It has been nine years since I started ruminationville, and if you have followed me during this time you would know that each January I reflect here on the previous twelve months. At the beginning of 2020, my daughter and I spent some days together in Upstate New York, and, from my point of view, they was glorious. How could we have known then that in several weeks’ time the world would be gripped by a raging pandemic — one that would send us all scrambling for the relative safety of our individual cloisters and that would leave us humbled by the staggering chutzpah of a microscopic virus, which, by the beginning of 2021, would kill upwards of 400,000 souls in the US alone? And how could we have known then that Donald Trump, the Devil incarnate, would deliver a year of selfishness, corruption, lawlessness, and violence that would eclipse all that we had to endure for the previous three years from this monster and his sycophants? (Or for four years if you count the moment when, in stunning vainglory, he descended a golden escalator to the basement of his eponymous New York tower.)
But if these past few weeks have shown me nothing, they have revealed the importance of locating in myself an enduring core of kindness and good will that I can hold up like a crucifix to those who would destroy our peace (including, of course, the Satanic base of murderous, racist, anti-Semitic Trump fans who went on a June 6 rampage through Congress and who terrorized those who had been there to work).
It would be a lie to say that I have not had to contend with monsters in my head who internally (and, occasionally, externally) spew their own versions of hatred against this unspeakable evil. Indeed I have. But it is equally true to say that my own darkness is no match for the love I feel for the world itself.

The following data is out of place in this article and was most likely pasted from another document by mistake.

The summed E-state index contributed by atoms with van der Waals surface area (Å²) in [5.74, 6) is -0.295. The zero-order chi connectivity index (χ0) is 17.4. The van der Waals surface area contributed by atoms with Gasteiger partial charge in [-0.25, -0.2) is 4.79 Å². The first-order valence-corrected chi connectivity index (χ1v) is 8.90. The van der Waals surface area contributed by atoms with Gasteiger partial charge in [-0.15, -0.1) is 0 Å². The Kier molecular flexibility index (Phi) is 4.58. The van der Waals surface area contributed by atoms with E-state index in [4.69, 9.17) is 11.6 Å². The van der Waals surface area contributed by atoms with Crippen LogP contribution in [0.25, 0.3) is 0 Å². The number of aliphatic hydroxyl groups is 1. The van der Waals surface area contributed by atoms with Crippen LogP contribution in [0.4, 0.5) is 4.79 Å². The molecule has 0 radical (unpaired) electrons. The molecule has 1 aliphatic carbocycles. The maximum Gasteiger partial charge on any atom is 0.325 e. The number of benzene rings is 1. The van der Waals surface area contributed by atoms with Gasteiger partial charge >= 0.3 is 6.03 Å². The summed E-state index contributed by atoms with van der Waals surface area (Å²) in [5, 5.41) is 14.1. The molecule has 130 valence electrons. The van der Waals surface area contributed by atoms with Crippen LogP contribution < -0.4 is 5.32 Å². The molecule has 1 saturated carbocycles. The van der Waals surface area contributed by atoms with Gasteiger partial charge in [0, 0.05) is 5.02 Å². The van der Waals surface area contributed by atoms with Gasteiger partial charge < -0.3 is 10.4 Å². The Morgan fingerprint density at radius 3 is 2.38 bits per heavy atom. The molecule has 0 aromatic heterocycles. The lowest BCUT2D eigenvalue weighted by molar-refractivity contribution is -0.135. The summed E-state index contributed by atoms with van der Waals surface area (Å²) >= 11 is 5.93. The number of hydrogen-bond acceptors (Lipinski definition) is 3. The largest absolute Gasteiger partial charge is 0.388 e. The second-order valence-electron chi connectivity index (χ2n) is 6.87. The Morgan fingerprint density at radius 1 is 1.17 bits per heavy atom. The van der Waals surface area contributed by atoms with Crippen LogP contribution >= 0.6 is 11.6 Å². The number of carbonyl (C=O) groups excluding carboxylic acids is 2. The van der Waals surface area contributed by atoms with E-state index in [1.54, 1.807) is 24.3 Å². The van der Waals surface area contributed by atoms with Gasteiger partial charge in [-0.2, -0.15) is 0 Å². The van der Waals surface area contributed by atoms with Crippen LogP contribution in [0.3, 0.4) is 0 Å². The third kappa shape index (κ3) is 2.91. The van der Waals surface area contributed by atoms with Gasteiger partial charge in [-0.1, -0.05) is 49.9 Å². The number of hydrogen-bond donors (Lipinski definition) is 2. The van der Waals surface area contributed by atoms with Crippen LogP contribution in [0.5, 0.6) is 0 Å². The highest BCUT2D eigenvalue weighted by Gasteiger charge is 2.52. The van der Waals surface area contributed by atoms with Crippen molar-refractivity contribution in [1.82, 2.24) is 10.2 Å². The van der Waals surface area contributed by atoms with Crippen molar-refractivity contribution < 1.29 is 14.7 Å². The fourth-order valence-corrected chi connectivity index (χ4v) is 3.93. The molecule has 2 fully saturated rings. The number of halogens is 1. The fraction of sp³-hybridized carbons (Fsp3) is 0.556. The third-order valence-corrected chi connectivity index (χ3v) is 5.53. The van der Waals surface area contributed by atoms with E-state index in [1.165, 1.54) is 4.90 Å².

I can tell you that, throughout my years on Earth, I have held within my heart a glinting thread of hope (for what is love if not everlasting hope). And this has been true no matter the various calamities that have found me — or me them. There is much that I cherish — but no one and nothing more than my daughter. This is a love without end. My love for friends who have supported me throughout my life and whom I have supported also endures. Even the love I have held in my heart for a man, who during two decades has never once shown me a jot of kindness or concern, remains — though I confess that this is a love that attempts to flee whenever my back is turned.
It has been more than six years since I published my first piece on this site, and for five of those years I was diligent about marking the anniversary of each passing year with a post that would somehow measure the progress I thought I might have made during the previous twelve months.
This past year, my sixth as queen of an undistinguished, microminiature cyber realm, I found myself changing in ways I could hardly bear to notice, much less measure, and discovered I had been shaken loose from a habit of writing often and from a feeling that what I had to say would matter to those who visited here. I have come to see that, these days, writing mostly means my having to unearth a personal history that pains me profoundly (and from which I have long fled). Much of my previous confidence has hightailed it, too.
It all began last January, when I saw the country I didn’t even know I loved begin to lose its wheels, and I watched with horror while a man with a soul as dark as death made off with the presidency of the United States.
It enrages me just to see his picture or to hear his voice, which means I have been in a near-constant rage for more than a year because there is no escaping him. And, while it is true that I am angry about what he and his sycophants are doing to the republic and that my feelings appear to be those of a patriot, I have come to see that the fury has more to do with my own afflicted history than it does with the squatter in the White House. Watching him gaslight his way through the first year of a presidency without even a hint of remorse has poured a terrible light on the traumas of my earlier life, when a family of miscreants abused and confused me almost beyond repair.
The #MeToo movement also has forced me to reckon with a history of two failed marriages as well as to reflect soberly on my countless other relationships (or make-believe relationships) in which I sought, and found, the same confusing abuse I experienced as a child. And it has afforded me a certain amount of emotional cover so that I could endure reliving the sexual harassment and molestation I experienced at the hands of employers, doctors, and others I thought I was obliged to trust.
This year we have two gorgeous
yellow warblers nesting in the honeysuckle bush.
The other day I stuck my head in the bush.
The nestlings weigh one-twentieth of an ounce,
about the size of a honeybee. We stared at
each other, startled by our existence.
In a month or so, when they reach the size
of bumblebees, they’ll fly to Costa Rica without a map.